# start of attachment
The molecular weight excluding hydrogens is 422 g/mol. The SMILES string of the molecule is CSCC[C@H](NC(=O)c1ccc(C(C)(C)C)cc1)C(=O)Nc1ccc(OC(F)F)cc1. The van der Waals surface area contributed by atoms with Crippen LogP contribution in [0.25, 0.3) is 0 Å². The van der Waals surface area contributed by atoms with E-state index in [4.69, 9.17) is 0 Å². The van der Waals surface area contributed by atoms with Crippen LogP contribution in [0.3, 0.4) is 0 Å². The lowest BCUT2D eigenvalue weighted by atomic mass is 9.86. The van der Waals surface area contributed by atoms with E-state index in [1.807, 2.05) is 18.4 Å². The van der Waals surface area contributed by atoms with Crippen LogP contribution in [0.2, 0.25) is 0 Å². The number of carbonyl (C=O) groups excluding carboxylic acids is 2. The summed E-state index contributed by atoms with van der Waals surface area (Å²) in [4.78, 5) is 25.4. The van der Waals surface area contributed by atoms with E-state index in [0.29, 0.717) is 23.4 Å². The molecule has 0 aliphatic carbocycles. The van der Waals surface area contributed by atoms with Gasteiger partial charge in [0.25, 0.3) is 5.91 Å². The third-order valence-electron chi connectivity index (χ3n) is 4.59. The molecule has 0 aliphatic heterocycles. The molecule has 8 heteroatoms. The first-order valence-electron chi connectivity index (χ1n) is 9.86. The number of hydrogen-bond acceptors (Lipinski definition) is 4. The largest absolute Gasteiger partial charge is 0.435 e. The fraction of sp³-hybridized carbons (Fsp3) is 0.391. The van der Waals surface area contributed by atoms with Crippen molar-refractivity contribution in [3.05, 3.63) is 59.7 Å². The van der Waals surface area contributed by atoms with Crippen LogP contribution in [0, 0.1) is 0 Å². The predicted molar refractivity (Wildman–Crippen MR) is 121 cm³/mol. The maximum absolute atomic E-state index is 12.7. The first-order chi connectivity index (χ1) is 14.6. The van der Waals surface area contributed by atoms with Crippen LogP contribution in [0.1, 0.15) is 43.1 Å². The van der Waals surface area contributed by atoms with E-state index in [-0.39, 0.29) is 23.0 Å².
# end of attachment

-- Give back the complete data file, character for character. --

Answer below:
The molecular weight excluding hydrogens is 422 g/mol. The SMILES string of the molecule is CSCC[C@H](NC(=O)c1ccc(C(C)(C)C)cc1)C(=O)Nc1ccc(OC(F)F)cc1. The van der Waals surface area contributed by atoms with Crippen LogP contribution in [0.25, 0.3) is 0 Å². The van der Waals surface area contributed by atoms with E-state index in [4.69, 9.17) is 0 Å². The van der Waals surface area contributed by atoms with Crippen LogP contribution in [0.3, 0.4) is 0 Å². The lowest BCUT2D eigenvalue weighted by atomic mass is 9.86. The van der Waals surface area contributed by atoms with E-state index in [1.807, 2.05) is 18.4 Å². The van der Waals surface area contributed by atoms with Crippen LogP contribution in [0.2, 0.25) is 0 Å². The number of carbonyl (C=O) groups excluding carboxylic acids is 2. The summed E-state index contributed by atoms with van der Waals surface area (Å²) in [4.78, 5) is 25.4. The van der Waals surface area contributed by atoms with E-state index in [0.29, 0.717) is 23.4 Å². The molecule has 0 aliphatic carbocycles. The van der Waals surface area contributed by atoms with Gasteiger partial charge in [0.25, 0.3) is 5.91 Å². The third-order valence-electron chi connectivity index (χ3n) is 4.59. The molecule has 0 aliphatic heterocycles. The molecule has 8 heteroatoms. The first-order valence-electron chi connectivity index (χ1n) is 9.86. The number of hydrogen-bond acceptors (Lipinski definition) is 4. The largest absolute Gasteiger partial charge is 0.435 e. The fraction of sp³-hybridized carbons (Fsp3) is 0.391. The van der Waals surface area contributed by atoms with Crippen molar-refractivity contribution in [3.05, 3.63) is 59.7 Å². The van der Waals surface area contributed by atoms with Crippen LogP contribution in [0, 0.1) is 0 Å². The predicted molar refractivity (Wildman–Crippen MR) is 121 cm³/mol. The maximum absolute atomic E-state index is 12.7. The first-order chi connectivity index (χ1) is 14.6. The van der Waals surface area contributed by atoms with Crippen LogP contribution in [0.1, 0.15) is 43.1 Å². The van der Waals surface area contributed by atoms with E-state index in [-0.39, 0.29) is 23.0 Å².